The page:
Once investors move on from basic equity trading, for purposes of seeking alpha, or leverage (investments that move up and down at a faster rate parallel to the market), it’s hard to get very far without making use of options. But where most companies only have one stock, and one price for that stock, dozens of options exist for each share with options available.
Options, in general, give you (hence the name) the option to buy or sell one share of a stock at a named price, whether or not that price is the market value of the security. Like futures, options also have an expiration, or execution, date. However, unlike the commodities futures, where a forgetful investor can suddenly find themselves drowning in a tanker-truck worth of orange juice, all an expiring option does is whatever it says it will do — for example, if you have an option agreement to buy 400 shares of Wal-Mart stock for $73 each at the end of August 2017, and you do not actively exercise it, it goes into expiration.
At that point, if the option is “in the money”, i.e. if you will break even or profit from exercising it because you are buying a stock for less, or selling for more, than its market value, your broker is obligated to carry out the option’s direction, possibly putting you on margin if you did not have enough cash in your brokerage account. This is not as scary as it seems, however, since you can immediately sell that stock (or buy to cover) to resolve the margin situation, and leave you with more cash than you started with.
If the option is “out of the money”, it then “expires worthless:” it simply disappears as if it never existed, since no one rational would use their right to pay MORE for a stock they could already buy for less, the exchange assumes that it is in everyone’s best interest to forget that that option exists, meaning that all you lose is what you paid for the option.
Just like commodities, while the original intent was for option contracts to run to expiration, it is possible to buy and sell the options themselves at market price, which can often be as low as 10c per share for options that are currently far out of the money, making them potentially an attractive investment if you’re expecting volatility or major shifts in particular stocks.
The first choice to make is between a put option and a call option. A put option gives you the right to sell shares you already have at a specified price*, ideally higher than the market price at the option’s expiration. A call option, on the other hand, gives you the right to buy shares at a specified price, ideally lower than the market price. In certain situations, it can even make sense to get matched pairs of options: a put and a call on the same shares, at different prices, in effect creating an instant profit if the required price is reached (or losing the cost of the options, if it isn’t reached).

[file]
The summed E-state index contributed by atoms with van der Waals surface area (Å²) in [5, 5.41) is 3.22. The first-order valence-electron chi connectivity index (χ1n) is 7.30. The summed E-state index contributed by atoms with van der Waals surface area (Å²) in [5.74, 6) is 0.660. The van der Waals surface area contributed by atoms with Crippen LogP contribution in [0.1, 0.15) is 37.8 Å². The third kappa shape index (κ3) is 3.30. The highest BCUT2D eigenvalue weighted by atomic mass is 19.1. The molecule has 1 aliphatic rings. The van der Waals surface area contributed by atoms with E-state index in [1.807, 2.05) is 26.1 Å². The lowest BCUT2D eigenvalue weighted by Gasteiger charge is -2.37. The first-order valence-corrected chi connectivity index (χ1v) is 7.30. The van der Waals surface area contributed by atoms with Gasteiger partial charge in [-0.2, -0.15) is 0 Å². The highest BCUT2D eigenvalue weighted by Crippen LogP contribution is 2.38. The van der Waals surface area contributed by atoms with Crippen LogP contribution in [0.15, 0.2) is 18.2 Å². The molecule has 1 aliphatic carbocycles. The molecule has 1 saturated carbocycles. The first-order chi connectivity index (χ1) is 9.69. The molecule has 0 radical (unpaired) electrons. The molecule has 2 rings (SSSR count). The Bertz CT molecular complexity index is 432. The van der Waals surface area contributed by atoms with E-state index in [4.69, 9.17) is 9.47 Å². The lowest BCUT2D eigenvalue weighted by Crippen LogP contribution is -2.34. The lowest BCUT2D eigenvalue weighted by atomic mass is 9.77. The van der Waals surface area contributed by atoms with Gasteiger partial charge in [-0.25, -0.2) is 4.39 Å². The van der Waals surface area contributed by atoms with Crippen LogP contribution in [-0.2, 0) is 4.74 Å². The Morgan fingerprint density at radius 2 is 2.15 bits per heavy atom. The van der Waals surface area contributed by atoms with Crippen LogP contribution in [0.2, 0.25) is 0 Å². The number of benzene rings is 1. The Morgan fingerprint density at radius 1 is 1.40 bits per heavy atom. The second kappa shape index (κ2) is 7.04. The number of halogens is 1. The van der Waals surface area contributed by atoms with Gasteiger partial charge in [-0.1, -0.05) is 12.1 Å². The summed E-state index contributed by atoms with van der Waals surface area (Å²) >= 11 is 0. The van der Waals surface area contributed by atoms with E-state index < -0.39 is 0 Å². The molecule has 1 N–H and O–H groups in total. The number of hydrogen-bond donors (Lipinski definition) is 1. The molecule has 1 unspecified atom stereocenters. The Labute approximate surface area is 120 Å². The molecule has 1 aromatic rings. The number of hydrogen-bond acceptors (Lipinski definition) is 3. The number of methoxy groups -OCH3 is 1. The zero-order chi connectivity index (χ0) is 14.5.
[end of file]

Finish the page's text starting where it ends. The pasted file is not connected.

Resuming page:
*if you do not have these shares, and your put option expires, you will short the shares required to exercise the option, requiring you to buy to cover the short.
Option “Greeks”, additional data points included along with the price in an option quote, attempt to show future trends in the option’s price. Delta, the most important one, tracks the change in share price against the change in the option’s price. The closer delta is to 1, the higher the probability that the option will finish in the money (if delta is zero, that means that the share price changes and the option price doesn’t, usually because the option is so far out of the money that it’s already worthless).
Vega, also referred to as kappa or nu, quantifies the rate of change of the option relative to the VIX, a broad market measurement of volatility. Higher volatility in the share price, and a higher vega, meaning an option more responsive to volatility, are both associated with more profitable options.
Theta, the time derivative, tracks the change in the option’s value relative to the approach of the expiration date. Lambda, the leverage factor, represents how much the option’s value changes relative to the underlying asset. For common or vanilla options, this will always be 1 for an option in the money, and zero for an option out of the money; leveraged options, which greatly increase volatility and risk in exchange for higher profits off of small moves in share price, can have a lambda as high as 64.
If you’re lost, but would still like to invest in options and increase your portfolio’s potential to make bigger moves, consult a financial advisor who specializes in options.